Running head: Module 1 Homework Assignment Week 3
Module 1 Homework Assignment Week 3
Allied American University
This paper was prepared for CIS 105, Module 1 Homework Assignment Week 3 taught by Instructor Hannes Bogacs.
Directions: There are two parts (I and II) to this homework assignment. Complete both in two separate files then submit both in a .ZIP file as your Module 3 Homework Assignment.
Write a 2 page research paper (excluding the title page) on logical, circular, and arithmetic shift operations. Use an example not discussed in the textbook to explain these shift operations. In addition to textbook, use two other resources (Wikipedia sources are not permitted) and list each resource used at the end of paper in the reference list section. Please remember that you may utilize the LIRN Library to help you search for ...view middle of the document...
Therefore, the shift operations can be denoted by either multiplication (for left shift) or division (for right shift) of the contents of the register by 2. The above statements present a summarized crux for shift operations.
There are three different types of shift operations: Logical shift operation, circular shift operation (also called as rotation) and arithmetic shift operations.
In the logical shift operation, zeros are shifted in to replace the discarded bits. It is the same as the arithmetic shift but is not applied to a signed number because these shifts can possibly alter the sign of the number which is essentially defined by the leftmost bit in the pattern.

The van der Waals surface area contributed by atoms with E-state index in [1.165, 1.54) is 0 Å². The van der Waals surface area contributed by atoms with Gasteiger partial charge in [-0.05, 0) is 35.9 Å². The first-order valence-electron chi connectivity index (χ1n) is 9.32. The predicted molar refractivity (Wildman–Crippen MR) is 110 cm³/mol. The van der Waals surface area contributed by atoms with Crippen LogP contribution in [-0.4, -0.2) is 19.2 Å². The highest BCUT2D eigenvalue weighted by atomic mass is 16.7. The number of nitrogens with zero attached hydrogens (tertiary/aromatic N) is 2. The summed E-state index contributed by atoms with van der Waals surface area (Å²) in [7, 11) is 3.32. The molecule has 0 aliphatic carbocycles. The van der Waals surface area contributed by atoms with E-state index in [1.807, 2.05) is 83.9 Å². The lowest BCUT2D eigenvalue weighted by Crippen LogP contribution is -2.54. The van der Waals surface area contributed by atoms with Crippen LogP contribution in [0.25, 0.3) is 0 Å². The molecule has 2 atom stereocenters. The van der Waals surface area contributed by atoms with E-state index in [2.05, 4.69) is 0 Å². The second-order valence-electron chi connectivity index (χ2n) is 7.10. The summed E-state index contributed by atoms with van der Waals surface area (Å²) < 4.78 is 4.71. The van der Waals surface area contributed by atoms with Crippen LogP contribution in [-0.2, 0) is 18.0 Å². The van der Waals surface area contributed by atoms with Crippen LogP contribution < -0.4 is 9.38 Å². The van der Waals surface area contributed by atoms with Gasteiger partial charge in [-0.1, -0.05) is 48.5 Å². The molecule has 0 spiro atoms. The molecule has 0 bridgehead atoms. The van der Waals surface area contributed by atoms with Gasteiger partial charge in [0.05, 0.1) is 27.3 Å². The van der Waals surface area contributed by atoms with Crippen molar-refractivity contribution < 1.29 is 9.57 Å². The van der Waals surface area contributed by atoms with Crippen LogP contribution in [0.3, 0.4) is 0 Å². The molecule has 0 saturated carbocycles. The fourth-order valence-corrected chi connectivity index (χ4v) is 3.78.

For example, logical left shift on a bit pattern 10011000 can be done as below:
An arithmetic shift operation is very similar to logical shifts, but in a way that the correct sign of a two's complement value is preserved. Arithmetic right shift is equivalent to dividing an integer by two, while arithmetic left shift is equal to multiplying an integer by two.
For example, arithmetic right shift on bit pattern 10011001 is shown below. The original number -103 gets changed to -52 which is -103 divided by 2. On dividing the number in the figure above by 2, the sign should not change, thus the sign remains the same during a right shift. Also, in sign-magnitude notation, a 0 must be shifted into the last bit.
Yet another type of shift operation is rotation or circular shift. In this operation, the bits from the bit pattern are rotated considering that the left and the right ends of the registered are joined. The value that is shifted in on the right during a left-shift is whatever value was shifted out on the left, and vice versa. This operation is widely used in cryptographic algorithms.
For example, the figures below give examples of left circular shift and right circular shift:
1. "Synthesizing arithmetic operations using bit-shifting tricks". Bisqwit.iki.fi. 2014-02-15. Retrieved 2014-03-08.
2. "Operator (C# Reference)". Microsoft. Retrieved 14 July 2013.
3. "Shift micro operations and examples". Available from: